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Title: Prostate volume contouring: A 3D analysis of segmentation using 3DTRUS, CT, and MR

Abstract

Purpose: This study evaluated the reproducibility and modality differences of prostate contouring after brachytherapy implant using three-dimensional (3D) transrectal ultrasound (3DTRUS), T2-weighted magnetic resonance (MR), and computed tomography (CT) imaging. Methods and Materials: Seven blinded observers contoured 10 patients' prostates, 30 day postimplant, on 3DTRUS, MR, and CT images to assess interobserver variability. Randomized images were contoured twice by each observer. We analyzed length and volume measurements and performed a 3D analysis of intra- and intermodality variation. Results: Average volume ratios were 1.16 for CT/MR, 0.90 for 3DTRUS/MR, and 1.30 for CT/3DTRUS. Overall contouring variability was largest for CT and similar for MR and 3DTRUS. The greatest variability of CT contours occurred at the posterior and anterior portions of the midgland. On MR, overall variability was smaller, with a maximum in the anterior region. On 3DTRUS, high variability occurred in anterior regions of the apex and base, whereas the prostate-rectum interface had the smallest variability. The shape of the prostate on MR was rounder, with the base and apex of similar size, whereas CT contours had broad, flat bases narrowing toward the apex. The average percent of surface area that was significantly different (95% confidence interval) for CT/MR was 4.1%;more » 3DTRUS/MR, 10.7%; and CT/3DTRUS, 6.3%. The larger variability of CT measurements made significant differences more difficult to detect. Conclusions: The contouring of prostates on CT, MR, and 3DTRUS results in systematic differences in the locations of and variability in prostate boundary definition between modalities. MR and 3DTRUS display the smallest variability and the closest correspondence.« less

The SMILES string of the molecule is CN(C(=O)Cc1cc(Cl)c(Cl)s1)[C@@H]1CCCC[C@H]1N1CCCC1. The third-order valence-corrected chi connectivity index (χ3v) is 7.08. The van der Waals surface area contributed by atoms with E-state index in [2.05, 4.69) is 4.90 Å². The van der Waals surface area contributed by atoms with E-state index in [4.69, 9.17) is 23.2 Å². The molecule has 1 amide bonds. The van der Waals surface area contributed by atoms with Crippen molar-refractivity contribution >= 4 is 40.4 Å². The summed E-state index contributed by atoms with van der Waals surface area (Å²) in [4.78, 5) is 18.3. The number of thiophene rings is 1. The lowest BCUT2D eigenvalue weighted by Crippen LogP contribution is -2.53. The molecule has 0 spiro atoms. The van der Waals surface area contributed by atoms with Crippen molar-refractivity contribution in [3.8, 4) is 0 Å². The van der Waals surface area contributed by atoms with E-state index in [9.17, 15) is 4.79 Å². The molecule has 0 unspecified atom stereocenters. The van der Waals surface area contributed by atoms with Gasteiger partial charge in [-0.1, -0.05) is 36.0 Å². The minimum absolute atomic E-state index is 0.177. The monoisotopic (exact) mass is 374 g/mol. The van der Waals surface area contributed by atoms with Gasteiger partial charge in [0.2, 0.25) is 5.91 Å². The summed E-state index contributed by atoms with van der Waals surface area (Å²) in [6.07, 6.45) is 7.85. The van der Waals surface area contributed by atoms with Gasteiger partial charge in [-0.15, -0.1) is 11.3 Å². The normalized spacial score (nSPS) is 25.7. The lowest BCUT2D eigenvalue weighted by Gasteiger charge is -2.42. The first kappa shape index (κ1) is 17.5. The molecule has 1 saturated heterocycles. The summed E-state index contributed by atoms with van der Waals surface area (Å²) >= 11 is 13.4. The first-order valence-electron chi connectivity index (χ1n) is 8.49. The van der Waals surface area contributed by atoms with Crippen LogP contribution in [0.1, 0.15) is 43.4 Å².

Authors:
 [1];  [2];  [3];  [4];  [5];  [5];  [6];  [5];  [7];  [8]
  1. Dept. of Medical Physics, Tom Baker Cancer Centre, and Departments of Oncology and Physics and Astronomy, Univ. of Calgary, Calgary, Alberta (Canada). E-mail: wendy.smith@cancerboard.ab.ca
  2. Dept. of Medical Physics, London Regional Cancer Program, London, Ontario (Canada)|[Dept. of Radiation Oncology, London Regional Cancer Program, London, Ontario (Canada)
  3. Dept. of Radiation Oncology, London Regional Cancer Program, London, Ontario (Canada)|[Dept. of Oncology, Schulich School of Medicine, Univ. of Western Ontario, London, Ontario (Canada)|[Dept. of Medical Biophysics, Schulich School of Medicine, Univ. of Western Ontario, London, Ontario (Canada)
  4. Dept. of Radiation Oncology, London Regional Cancer Program, London, Ontario (Canada)|[Dept. of Oncology, Schulich School of Medicine, Univ. of Western Ontario, London, Ontario (Canada)|[Dept. of Epidemiology and Biostatistics, Schulich School of Medicine, Univ. of Western Ontario, London, Ontario (Canada)
  5. Dept. of Radiation Oncology, London Regional Cancer Program, London, Ontario (Canada)|[Dept. of Oncology, Schulich School of Medicine, Univ. of Western Ontario, London, Ontario (Canada)
  6. Dept. of Diagnostic Radiology, Schulich School of Medicine, Univ. of Western Ontario, London, Ontario (Canada)
  7. Imaging Research Labs., Robarts Research Inst., London, Ontario (Canada)
  8. Univ. of Western Ontario, London, Ontario (Canada)
Publication Date:
OSTI Identifier:
20944784
Resource Type: